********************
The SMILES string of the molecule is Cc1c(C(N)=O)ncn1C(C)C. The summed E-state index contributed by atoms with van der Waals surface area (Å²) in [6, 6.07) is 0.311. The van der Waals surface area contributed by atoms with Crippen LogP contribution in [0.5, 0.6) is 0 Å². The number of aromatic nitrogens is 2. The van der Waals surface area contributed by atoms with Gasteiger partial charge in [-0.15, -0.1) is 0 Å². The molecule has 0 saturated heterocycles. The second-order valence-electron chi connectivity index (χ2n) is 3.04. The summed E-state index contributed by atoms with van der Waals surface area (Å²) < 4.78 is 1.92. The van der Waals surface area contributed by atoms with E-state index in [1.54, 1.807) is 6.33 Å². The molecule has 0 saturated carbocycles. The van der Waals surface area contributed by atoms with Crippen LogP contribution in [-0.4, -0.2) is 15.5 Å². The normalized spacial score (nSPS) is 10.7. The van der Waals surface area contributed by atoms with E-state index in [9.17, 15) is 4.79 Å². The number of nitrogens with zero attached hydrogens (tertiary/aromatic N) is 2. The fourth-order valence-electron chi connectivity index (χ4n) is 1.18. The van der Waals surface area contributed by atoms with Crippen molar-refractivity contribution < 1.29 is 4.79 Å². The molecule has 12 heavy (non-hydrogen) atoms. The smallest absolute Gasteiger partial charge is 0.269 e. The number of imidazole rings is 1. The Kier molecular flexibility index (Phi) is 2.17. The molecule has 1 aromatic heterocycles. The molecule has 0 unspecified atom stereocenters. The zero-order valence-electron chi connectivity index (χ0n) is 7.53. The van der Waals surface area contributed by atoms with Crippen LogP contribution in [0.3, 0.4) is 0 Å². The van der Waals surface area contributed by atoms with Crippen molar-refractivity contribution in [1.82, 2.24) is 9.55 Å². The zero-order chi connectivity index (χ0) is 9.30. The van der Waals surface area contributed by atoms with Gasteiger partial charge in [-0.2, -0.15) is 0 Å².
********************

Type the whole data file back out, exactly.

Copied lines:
The SMILES string of the molecule is Cc1c(C(N)=O)ncn1C(C)C. The summed E-state index contributed by atoms with van der Waals surface area (Å²) in [6, 6.07) is 0.311. The van der Waals surface area contributed by atoms with Crippen LogP contribution in [0.5, 0.6) is 0 Å². The number of aromatic nitrogens is 2. The van der Waals surface area contributed by atoms with Gasteiger partial charge in [-0.15, -0.1) is 0 Å². The molecule has 0 saturated heterocycles. The second-order valence-electron chi connectivity index (χ2n) is 3.04. The summed E-state index contributed by atoms with van der Waals surface area (Å²) < 4.78 is 1.92. The van der Waals surface area contributed by atoms with E-state index in [1.54, 1.807) is 6.33 Å². The molecule has 0 saturated carbocycles. The van der Waals surface area contributed by atoms with Crippen LogP contribution in [-0.4, -0.2) is 15.5 Å². The normalized spacial score (nSPS) is 10.7. The van der Waals surface area contributed by atoms with E-state index in [9.17, 15) is 4.79 Å². The number of nitrogens with zero attached hydrogens (tertiary/aromatic N) is 2. The fourth-order valence-electron chi connectivity index (χ4n) is 1.18. The van der Waals surface area contributed by atoms with Crippen molar-refractivity contribution < 1.29 is 4.79 Å². The molecule has 12 heavy (non-hydrogen) atoms. The smallest absolute Gasteiger partial charge is 0.269 e. The number of imidazole rings is 1. The Kier molecular flexibility index (Phi) is 2.17. The molecule has 1 aromatic heterocycles. The molecule has 0 unspecified atom stereocenters. The zero-order valence-electron chi connectivity index (χ0n) is 7.53. The van der Waals surface area contributed by atoms with Crippen LogP contribution in [0.3, 0.4) is 0 Å². The van der Waals surface area contributed by atoms with Crippen molar-refractivity contribution in [1.82, 2.24) is 9.55 Å². The zero-order chi connectivity index (χ0) is 9.30. The van der Waals surface area contributed by atoms with Gasteiger partial charge in [-0.2, -0.15) is 0 Å².